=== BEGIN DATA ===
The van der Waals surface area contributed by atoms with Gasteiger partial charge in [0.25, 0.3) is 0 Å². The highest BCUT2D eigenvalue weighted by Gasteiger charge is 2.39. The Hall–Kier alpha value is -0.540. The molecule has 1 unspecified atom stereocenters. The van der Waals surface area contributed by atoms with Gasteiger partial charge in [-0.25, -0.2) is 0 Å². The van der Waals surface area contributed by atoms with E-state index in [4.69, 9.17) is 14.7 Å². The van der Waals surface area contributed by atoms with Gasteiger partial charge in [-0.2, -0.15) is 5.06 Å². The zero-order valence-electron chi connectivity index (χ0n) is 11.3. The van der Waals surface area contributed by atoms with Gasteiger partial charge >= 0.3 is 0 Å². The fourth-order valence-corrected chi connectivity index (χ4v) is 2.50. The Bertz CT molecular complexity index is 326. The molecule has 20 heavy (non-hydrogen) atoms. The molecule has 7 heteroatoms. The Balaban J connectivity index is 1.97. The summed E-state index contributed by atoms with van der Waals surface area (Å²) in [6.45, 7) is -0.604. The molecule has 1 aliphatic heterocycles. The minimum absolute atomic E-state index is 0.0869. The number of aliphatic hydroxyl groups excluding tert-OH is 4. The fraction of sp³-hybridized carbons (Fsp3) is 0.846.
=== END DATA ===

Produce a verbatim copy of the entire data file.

The van der Waals surface area contributed by atoms with Gasteiger partial charge in [0.25, 0.3) is 0 Å². The highest BCUT2D eigenvalue weighted by Gasteiger charge is 2.39. The Hall–Kier alpha value is -0.540. The molecule has 1 unspecified atom stereocenters. The van der Waals surface area contributed by atoms with Gasteiger partial charge in [-0.25, -0.2) is 0 Å². The van der Waals surface area contributed by atoms with E-state index in [4.69, 9.17) is 14.7 Å². The van der Waals surface area contributed by atoms with Gasteiger partial charge in [-0.2, -0.15) is 5.06 Å². The zero-order valence-electron chi connectivity index (χ0n) is 11.3. The van der Waals surface area contributed by atoms with Gasteiger partial charge >= 0.3 is 0 Å². The fourth-order valence-corrected chi connectivity index (χ4v) is 2.50. The Bertz CT molecular complexity index is 326. The molecule has 20 heavy (non-hydrogen) atoms. The molecule has 7 heteroatoms. The Balaban J connectivity index is 1.97. The summed E-state index contributed by atoms with van der Waals surface area (Å²) in [6.45, 7) is -0.604. The molecule has 1 aliphatic heterocycles. The minimum absolute atomic E-state index is 0.0869. The number of aliphatic hydroxyl groups excluding tert-OH is 4. The fraction of sp³-hybridized carbons (Fsp3) is 0.846.